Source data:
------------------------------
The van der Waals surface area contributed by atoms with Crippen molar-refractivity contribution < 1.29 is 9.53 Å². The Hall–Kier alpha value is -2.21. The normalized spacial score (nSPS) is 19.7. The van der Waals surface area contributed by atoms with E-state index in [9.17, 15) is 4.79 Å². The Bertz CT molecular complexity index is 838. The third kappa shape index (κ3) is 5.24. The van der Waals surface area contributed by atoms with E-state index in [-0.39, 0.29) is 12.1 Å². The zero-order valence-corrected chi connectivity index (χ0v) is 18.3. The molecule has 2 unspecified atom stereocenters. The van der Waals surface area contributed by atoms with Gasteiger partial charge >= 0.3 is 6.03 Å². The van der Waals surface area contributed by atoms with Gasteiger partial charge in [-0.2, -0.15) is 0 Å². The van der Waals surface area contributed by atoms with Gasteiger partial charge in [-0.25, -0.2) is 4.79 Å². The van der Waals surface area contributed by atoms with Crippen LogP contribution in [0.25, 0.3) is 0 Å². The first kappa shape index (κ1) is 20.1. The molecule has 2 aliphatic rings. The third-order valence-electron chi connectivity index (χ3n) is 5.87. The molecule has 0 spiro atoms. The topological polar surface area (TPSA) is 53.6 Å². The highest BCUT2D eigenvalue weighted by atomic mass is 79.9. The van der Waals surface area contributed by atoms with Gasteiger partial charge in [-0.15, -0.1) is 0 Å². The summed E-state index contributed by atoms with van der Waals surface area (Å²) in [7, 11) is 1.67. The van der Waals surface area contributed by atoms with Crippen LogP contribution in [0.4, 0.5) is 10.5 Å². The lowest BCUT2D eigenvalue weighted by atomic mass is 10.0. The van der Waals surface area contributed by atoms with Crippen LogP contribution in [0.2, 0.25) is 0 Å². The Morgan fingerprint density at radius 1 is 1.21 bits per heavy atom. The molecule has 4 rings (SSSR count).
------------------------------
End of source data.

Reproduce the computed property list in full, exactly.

The van der Waals surface area contributed by atoms with Crippen molar-refractivity contribution < 1.29 is 9.53 Å². The Hall–Kier alpha value is -2.21. The normalized spacial score (nSPS) is 19.7. The van der Waals surface area contributed by atoms with E-state index in [9.17, 15) is 4.79 Å². The Bertz CT molecular complexity index is 838. The third kappa shape index (κ3) is 5.24. The van der Waals surface area contributed by atoms with E-state index in [-0.39, 0.29) is 12.1 Å². The zero-order valence-corrected chi connectivity index (χ0v) is 18.3. The molecule has 2 unspecified atom stereocenters. The van der Waals surface area contributed by atoms with Gasteiger partial charge >= 0.3 is 6.03 Å². The van der Waals surface area contributed by atoms with Gasteiger partial charge in [-0.2, -0.15) is 0 Å². The van der Waals surface area contributed by atoms with Gasteiger partial charge in [-0.25, -0.2) is 4.79 Å². The van der Waals surface area contributed by atoms with Crippen LogP contribution in [0.25, 0.3) is 0 Å². The first kappa shape index (κ1) is 20.1. The molecule has 2 aliphatic rings. The third-order valence-electron chi connectivity index (χ3n) is 5.87. The molecule has 0 spiro atoms. The topological polar surface area (TPSA) is 53.6 Å². The highest BCUT2D eigenvalue weighted by atomic mass is 79.9. The van der Waals surface area contributed by atoms with Gasteiger partial charge in [-0.15, -0.1) is 0 Å². The summed E-state index contributed by atoms with van der Waals surface area (Å²) in [7, 11) is 1.67. The van der Waals surface area contributed by atoms with Crippen LogP contribution in [0.4, 0.5) is 10.5 Å². The lowest BCUT2D eigenvalue weighted by atomic mass is 10.0. The van der Waals surface area contributed by atoms with Crippen LogP contribution in [0.2, 0.25) is 0 Å². The Morgan fingerprint density at radius 1 is 1.21 bits per heavy atom. The molecule has 4 rings (SSSR count).